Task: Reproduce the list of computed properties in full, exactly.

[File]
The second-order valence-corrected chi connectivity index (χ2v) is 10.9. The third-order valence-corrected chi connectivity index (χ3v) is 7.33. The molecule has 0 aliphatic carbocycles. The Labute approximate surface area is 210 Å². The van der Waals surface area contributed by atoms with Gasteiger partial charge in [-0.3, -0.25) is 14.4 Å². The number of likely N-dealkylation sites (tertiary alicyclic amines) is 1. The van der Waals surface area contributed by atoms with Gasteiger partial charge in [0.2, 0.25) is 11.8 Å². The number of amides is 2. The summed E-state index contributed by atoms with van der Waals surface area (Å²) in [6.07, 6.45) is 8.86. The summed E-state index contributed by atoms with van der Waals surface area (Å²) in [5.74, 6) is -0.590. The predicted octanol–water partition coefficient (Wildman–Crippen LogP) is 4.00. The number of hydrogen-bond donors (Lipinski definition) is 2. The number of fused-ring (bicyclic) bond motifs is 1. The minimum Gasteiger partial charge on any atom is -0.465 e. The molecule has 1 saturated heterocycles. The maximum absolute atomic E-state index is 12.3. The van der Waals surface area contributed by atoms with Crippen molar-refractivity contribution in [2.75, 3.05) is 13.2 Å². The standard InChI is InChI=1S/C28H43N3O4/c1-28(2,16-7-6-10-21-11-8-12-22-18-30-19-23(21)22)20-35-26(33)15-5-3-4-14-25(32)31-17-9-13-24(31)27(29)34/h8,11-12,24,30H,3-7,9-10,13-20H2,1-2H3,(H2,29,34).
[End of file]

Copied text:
The second-order valence-corrected chi connectivity index (χ2v) is 10.9. The third-order valence-corrected chi connectivity index (χ3v) is 7.33. The molecule has 0 aliphatic carbocycles. The Labute approximate surface area is 210 Å². The van der Waals surface area contributed by atoms with Gasteiger partial charge in [-0.3, -0.25) is 14.4 Å². The number of likely N-dealkylation sites (tertiary alicyclic amines) is 1. The van der Waals surface area contributed by atoms with Gasteiger partial charge in [0.2, 0.25) is 11.8 Å². The number of amides is 2. The summed E-state index contributed by atoms with van der Waals surface area (Å²) in [6.07, 6.45) is 8.86. The summed E-state index contributed by atoms with van der Waals surface area (Å²) in [5.74, 6) is -0.590. The predicted octanol–water partition coefficient (Wildman–Crippen LogP) is 4.00. The number of hydrogen-bond donors (Lipinski definition) is 2. The number of fused-ring (bicyclic) bond motifs is 1. The minimum Gasteiger partial charge on any atom is -0.465 e. The molecule has 1 saturated heterocycles. The maximum absolute atomic E-state index is 12.3. The van der Waals surface area contributed by atoms with Crippen molar-refractivity contribution in [2.75, 3.05) is 13.2 Å². The standard InChI is InChI=1S/C28H43N3O4/c1-28(2,16-7-6-10-21-11-8-12-22-18-30-19-23(21)22)20-35-26(33)15-5-3-4-14-25(32)31-17-9-13-24(31)27(29)34/h8,11-12,24,30H,3-7,9-10,13-20H2,1-2H3,(H2,29,34).